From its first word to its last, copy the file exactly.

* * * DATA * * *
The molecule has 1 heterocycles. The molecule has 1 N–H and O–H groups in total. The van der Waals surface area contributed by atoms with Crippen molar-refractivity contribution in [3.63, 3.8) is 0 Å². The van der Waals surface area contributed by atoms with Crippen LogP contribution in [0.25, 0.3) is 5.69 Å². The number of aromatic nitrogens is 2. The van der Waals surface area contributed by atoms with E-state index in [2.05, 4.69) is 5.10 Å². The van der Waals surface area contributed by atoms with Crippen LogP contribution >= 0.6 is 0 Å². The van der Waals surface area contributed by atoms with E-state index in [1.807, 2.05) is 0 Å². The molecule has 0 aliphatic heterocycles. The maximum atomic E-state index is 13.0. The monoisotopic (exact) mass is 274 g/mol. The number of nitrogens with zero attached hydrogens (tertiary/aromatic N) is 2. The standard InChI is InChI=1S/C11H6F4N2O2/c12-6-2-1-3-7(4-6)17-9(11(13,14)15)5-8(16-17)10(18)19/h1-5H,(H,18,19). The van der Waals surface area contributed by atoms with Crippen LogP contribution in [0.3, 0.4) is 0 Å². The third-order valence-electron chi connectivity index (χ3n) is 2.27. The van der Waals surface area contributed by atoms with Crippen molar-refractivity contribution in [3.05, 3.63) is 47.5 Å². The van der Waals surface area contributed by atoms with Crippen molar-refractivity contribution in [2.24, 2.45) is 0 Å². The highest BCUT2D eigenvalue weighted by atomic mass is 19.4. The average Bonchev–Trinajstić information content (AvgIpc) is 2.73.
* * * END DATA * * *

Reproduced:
The molecule has 1 heterocycles. The molecule has 1 N–H and O–H groups in total. The van der Waals surface area contributed by atoms with Crippen molar-refractivity contribution in [3.63, 3.8) is 0 Å². The van der Waals surface area contributed by atoms with Crippen LogP contribution in [0.25, 0.3) is 5.69 Å². The number of aromatic nitrogens is 2. The van der Waals surface area contributed by atoms with E-state index in [2.05, 4.69) is 5.10 Å². The van der Waals surface area contributed by atoms with Crippen LogP contribution >= 0.6 is 0 Å². The van der Waals surface area contributed by atoms with E-state index in [1.807, 2.05) is 0 Å². The molecule has 0 aliphatic heterocycles. The maximum atomic E-state index is 13.0. The monoisotopic (exact) mass is 274 g/mol. The number of nitrogens with zero attached hydrogens (tertiary/aromatic N) is 2. The standard InChI is InChI=1S/C11H6F4N2O2/c12-6-2-1-3-7(4-6)17-9(11(13,14)15)5-8(16-17)10(18)19/h1-5H,(H,18,19). The van der Waals surface area contributed by atoms with Crippen LogP contribution in [0.3, 0.4) is 0 Å². The third-order valence-electron chi connectivity index (χ3n) is 2.27. The van der Waals surface area contributed by atoms with Crippen molar-refractivity contribution in [3.05, 3.63) is 47.5 Å². The van der Waals surface area contributed by atoms with Crippen molar-refractivity contribution in [2.24, 2.45) is 0 Å². The highest BCUT2D eigenvalue weighted by atomic mass is 19.4. The average Bonchev–Trinajstić information content (AvgIpc) is 2.73.